Some people eat, sleep and chew gum, I do genealogy and write...

Friday, April 26, 2013

Genealogical Records -- What is and what is not online?

Many researchers seem to assume that all the records they need are already online. This is extremely far from the truth. There are whole classes of records that are not only unavailable online, but the original copies are difficult to locate and research. For example, despite the huge number of newspapers online, there are still significant numbers of smaller, local newspapers that, if they are available, are only available in state libraries, historical societies and other repositories. Although it may be hard to find a book that hasn't been catalogued online, although digitized, due to the copyright law, most of them are yet unavailable online in digital format. There are a huge number of cemetery records waiting to be digitized. Although inroads have been made in recording gravemarkers online, there are a huge number of other cemetery records waiting to be digitized. You can say the same for mortuary records, insurance records, employment records and a myriad of other types of records sitting around in boxes and file cabinets.

Although some small efforts have been made to capture these records and make digital copies available, there are no large scale organized efforts aimed at smaller, localized collections. FamilySearch has indicated some interest in preserving smaller collections but the details of how this is to be accomplished have yet to be worked out. Likewise, there are some notable first-time efforts to incorporate smaller collections by companies such a offers free scanning of historical and genealogical documents and then puts them online to share with the genealogical community. One drawback of the project seems to be the requirement that the documents be shipped to for processing. Not only would many people hesitate to send one-of-kind documents off for processing, the types of records that can be processed are limited to those that are amenable to shipment. Additionally, as with all online scanning projects, there is a concern about the future of the documents online from a digital preservation standpoint. However, if it is a case where the documents are going to be destroyed or thrown away, may be providing one of the few ways the documents can be preserved and hosted online.

Of course there are perhaps thousands of genealogists around the world that are involved in digitizing all or part of their personal records. The issue is how these records are going to become publicly available to the greater community.

At the core of the problem in integrating smaller scanning projects into larger online collections is the issue of standardization of file formats and scanning parameters. Most larger online repositories of digitized records have some pretty strict standards for accepting images. It is unlikely that repositories are going to lower their standards merely to accommodate private or volunteer scanning efforts. It will be up to those doing the scanning to make sure that their output is acceptable and meets the repository's standards. For example, some repositories do not accept color images. However, stripping the color from scanned images may destroy some of the more useful data in the images.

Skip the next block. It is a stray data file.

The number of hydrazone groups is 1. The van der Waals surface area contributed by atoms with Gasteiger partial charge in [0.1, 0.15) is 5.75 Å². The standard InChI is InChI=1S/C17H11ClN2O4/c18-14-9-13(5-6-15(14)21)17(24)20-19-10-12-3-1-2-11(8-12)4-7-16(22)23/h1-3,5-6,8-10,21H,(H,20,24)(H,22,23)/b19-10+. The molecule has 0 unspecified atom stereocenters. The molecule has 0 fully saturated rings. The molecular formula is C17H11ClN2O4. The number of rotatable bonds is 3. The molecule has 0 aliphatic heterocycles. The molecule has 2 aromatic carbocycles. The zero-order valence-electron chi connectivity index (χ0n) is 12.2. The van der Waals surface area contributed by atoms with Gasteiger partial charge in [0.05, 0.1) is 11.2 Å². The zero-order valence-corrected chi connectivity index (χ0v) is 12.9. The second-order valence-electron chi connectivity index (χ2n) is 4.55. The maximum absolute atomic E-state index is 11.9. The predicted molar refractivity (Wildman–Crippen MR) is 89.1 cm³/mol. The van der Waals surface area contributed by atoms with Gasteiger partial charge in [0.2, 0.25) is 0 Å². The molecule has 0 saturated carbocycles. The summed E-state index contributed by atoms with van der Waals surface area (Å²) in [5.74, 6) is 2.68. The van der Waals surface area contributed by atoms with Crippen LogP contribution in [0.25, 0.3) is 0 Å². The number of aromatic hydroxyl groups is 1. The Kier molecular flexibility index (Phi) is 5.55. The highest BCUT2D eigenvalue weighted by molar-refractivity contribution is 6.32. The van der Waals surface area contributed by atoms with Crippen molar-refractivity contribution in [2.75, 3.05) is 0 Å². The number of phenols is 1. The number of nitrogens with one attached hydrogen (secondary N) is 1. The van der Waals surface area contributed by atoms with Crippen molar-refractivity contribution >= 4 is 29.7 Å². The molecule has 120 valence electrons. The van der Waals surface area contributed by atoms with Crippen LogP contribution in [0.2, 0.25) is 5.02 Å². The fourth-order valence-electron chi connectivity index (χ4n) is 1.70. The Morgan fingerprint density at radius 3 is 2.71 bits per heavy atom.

There are also issues with the resolution, contrast, uniform lighting, cropping issues and many other considerations. There will not be a way to incorporate the vast number of smaller and less accessible collections as long as these issues remain unresolved. Whether or not a particular repository can accept the images may also become a political and legal issue. The document custodians may resent the fact that they are "losing control" of their collections by allowing donated, unsolicited material into the collections. There are also cataloguing and indexing issues. Who will spend the time to catalog a collection of personal letters or family photographs and who will bear the expense of doing so?

Economic considerations also come into play when you factor in the cost of scanning, handling, indexing or cataloging and ultimately storing and making the smaller collections available online. These issues alone may limit some collections from ever being hosted in publicly maintained collections.

Let's suppose I have a huge collection of digitized documents that includes letters, photographs, certificates and documents of all kinds (such as the one I do have consisting of 2.3 TB). What are my options? Is it at all practical for my to create my own online repository? How could that be funded, especially if I were to pass on or otherwise be unable to pay for the maintenance? Without addressing and resolving the issues I previously raised, it is unlike that the online resources would survive my demise.

Presently, the types of collections that are attractive to the entities that have the resources to preserve the records is quite narrow and usually based on a subject evaluation of the historical importance of the records.

I continue to search for alternatives and solutions to these problems mainly because of my personal huge time and energy involvement in the process for the last thirty or so years.

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